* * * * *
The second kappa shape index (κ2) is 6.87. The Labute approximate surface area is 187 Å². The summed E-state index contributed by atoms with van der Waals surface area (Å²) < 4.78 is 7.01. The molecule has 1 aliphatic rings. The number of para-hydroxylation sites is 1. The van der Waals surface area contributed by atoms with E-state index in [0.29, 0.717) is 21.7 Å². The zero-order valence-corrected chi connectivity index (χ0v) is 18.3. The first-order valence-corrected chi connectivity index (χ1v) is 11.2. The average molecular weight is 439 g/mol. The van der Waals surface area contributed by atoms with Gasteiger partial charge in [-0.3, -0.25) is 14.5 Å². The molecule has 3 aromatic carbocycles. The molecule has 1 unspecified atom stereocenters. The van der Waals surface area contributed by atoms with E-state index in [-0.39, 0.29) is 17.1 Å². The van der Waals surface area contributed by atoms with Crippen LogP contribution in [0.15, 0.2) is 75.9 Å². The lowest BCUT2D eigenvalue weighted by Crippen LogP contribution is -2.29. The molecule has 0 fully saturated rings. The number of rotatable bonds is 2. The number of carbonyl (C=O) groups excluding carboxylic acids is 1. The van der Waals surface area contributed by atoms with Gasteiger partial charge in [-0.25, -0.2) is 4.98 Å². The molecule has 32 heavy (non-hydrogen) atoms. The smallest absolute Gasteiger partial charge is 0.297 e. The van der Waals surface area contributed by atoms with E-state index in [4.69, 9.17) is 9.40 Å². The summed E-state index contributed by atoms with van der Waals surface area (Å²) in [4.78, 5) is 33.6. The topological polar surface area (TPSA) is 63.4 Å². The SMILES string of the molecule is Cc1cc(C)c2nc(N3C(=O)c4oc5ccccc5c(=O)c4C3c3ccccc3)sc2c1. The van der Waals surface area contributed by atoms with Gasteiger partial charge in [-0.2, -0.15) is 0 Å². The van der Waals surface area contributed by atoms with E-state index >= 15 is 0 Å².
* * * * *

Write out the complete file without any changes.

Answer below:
The second kappa shape index (κ2) is 6.87. The Labute approximate surface area is 187 Å². The summed E-state index contributed by atoms with van der Waals surface area (Å²) < 4.78 is 7.01. The molecule has 1 aliphatic rings. The number of para-hydroxylation sites is 1. The van der Waals surface area contributed by atoms with E-state index in [0.29, 0.717) is 21.7 Å². The zero-order valence-corrected chi connectivity index (χ0v) is 18.3. The first-order valence-corrected chi connectivity index (χ1v) is 11.2. The average molecular weight is 439 g/mol. The van der Waals surface area contributed by atoms with Gasteiger partial charge in [-0.3, -0.25) is 14.5 Å². The molecule has 3 aromatic carbocycles. The molecule has 1 unspecified atom stereocenters. The van der Waals surface area contributed by atoms with E-state index in [-0.39, 0.29) is 17.1 Å². The van der Waals surface area contributed by atoms with Crippen LogP contribution in [0.15, 0.2) is 75.9 Å². The lowest BCUT2D eigenvalue weighted by Crippen LogP contribution is -2.29. The molecule has 0 fully saturated rings. The number of rotatable bonds is 2. The number of carbonyl (C=O) groups excluding carboxylic acids is 1. The van der Waals surface area contributed by atoms with Gasteiger partial charge in [-0.25, -0.2) is 4.98 Å². The molecule has 32 heavy (non-hydrogen) atoms. The smallest absolute Gasteiger partial charge is 0.297 e. The van der Waals surface area contributed by atoms with E-state index in [4.69, 9.17) is 9.40 Å². The summed E-state index contributed by atoms with van der Waals surface area (Å²) in [4.78, 5) is 33.6. The topological polar surface area (TPSA) is 63.4 Å². The SMILES string of the molecule is Cc1cc(C)c2nc(N3C(=O)c4oc5ccccc5c(=O)c4C3c3ccccc3)sc2c1. The van der Waals surface area contributed by atoms with Gasteiger partial charge in [-0.2, -0.15) is 0 Å². The van der Waals surface area contributed by atoms with E-state index >= 15 is 0 Å².